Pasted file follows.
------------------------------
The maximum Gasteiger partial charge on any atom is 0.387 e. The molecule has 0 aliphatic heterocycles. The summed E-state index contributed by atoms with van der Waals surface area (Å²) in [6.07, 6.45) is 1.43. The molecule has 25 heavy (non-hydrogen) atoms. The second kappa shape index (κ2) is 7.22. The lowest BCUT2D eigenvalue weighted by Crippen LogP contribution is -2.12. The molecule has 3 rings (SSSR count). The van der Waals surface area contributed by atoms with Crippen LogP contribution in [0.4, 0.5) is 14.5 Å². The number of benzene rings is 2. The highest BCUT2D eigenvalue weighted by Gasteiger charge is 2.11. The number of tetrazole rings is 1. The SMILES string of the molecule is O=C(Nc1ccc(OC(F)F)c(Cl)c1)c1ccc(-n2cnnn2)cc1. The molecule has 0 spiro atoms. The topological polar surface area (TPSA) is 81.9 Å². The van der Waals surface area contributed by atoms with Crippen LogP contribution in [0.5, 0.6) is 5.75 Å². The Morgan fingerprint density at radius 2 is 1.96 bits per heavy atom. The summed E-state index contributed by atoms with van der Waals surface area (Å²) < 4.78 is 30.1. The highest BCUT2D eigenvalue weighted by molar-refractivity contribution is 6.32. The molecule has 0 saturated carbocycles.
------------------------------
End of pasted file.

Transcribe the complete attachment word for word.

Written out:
The maximum Gasteiger partial charge on any atom is 0.387 e. The molecule has 0 aliphatic heterocycles. The summed E-state index contributed by atoms with van der Waals surface area (Å²) in [6.07, 6.45) is 1.43. The molecule has 25 heavy (non-hydrogen) atoms. The second kappa shape index (κ2) is 7.22. The lowest BCUT2D eigenvalue weighted by Crippen LogP contribution is -2.12. The molecule has 3 rings (SSSR count). The van der Waals surface area contributed by atoms with Crippen LogP contribution in [0.4, 0.5) is 14.5 Å². The number of benzene rings is 2. The highest BCUT2D eigenvalue weighted by Gasteiger charge is 2.11. The number of tetrazole rings is 1. The SMILES string of the molecule is O=C(Nc1ccc(OC(F)F)c(Cl)c1)c1ccc(-n2cnnn2)cc1. The molecule has 0 spiro atoms. The topological polar surface area (TPSA) is 81.9 Å². The van der Waals surface area contributed by atoms with Crippen LogP contribution in [0.5, 0.6) is 5.75 Å². The Morgan fingerprint density at radius 2 is 1.96 bits per heavy atom. The summed E-state index contributed by atoms with van der Waals surface area (Å²) < 4.78 is 30.1. The highest BCUT2D eigenvalue weighted by molar-refractivity contribution is 6.32. The molecule has 0 saturated carbocycles.